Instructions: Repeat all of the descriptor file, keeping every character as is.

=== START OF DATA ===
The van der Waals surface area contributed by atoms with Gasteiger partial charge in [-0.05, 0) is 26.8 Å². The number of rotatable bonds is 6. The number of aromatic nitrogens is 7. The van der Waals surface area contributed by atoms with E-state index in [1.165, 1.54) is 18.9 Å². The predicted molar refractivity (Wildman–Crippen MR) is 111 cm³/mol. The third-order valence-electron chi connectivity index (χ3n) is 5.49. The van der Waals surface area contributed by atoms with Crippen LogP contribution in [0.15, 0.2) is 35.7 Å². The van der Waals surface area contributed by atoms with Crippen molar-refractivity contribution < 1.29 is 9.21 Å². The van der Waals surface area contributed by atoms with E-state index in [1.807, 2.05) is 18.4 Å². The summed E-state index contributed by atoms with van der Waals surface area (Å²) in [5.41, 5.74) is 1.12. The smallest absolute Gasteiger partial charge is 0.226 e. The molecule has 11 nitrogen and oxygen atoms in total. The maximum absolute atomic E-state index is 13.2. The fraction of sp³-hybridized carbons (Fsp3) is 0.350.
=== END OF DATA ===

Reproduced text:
The van der Waals surface area contributed by atoms with Gasteiger partial charge in [-0.05, 0) is 26.8 Å². The number of rotatable bonds is 6. The number of aromatic nitrogens is 7. The van der Waals surface area contributed by atoms with E-state index in [1.165, 1.54) is 18.9 Å². The predicted molar refractivity (Wildman–Crippen MR) is 111 cm³/mol. The third-order valence-electron chi connectivity index (χ3n) is 5.49. The van der Waals surface area contributed by atoms with Crippen LogP contribution in [0.15, 0.2) is 35.7 Å². The van der Waals surface area contributed by atoms with Crippen molar-refractivity contribution < 1.29 is 9.21 Å². The van der Waals surface area contributed by atoms with E-state index in [1.807, 2.05) is 18.4 Å². The summed E-state index contributed by atoms with van der Waals surface area (Å²) in [5.41, 5.74) is 1.12. The smallest absolute Gasteiger partial charge is 0.226 e. The molecule has 11 nitrogen and oxygen atoms in total. The maximum absolute atomic E-state index is 13.2. The fraction of sp³-hybridized carbons (Fsp3) is 0.350.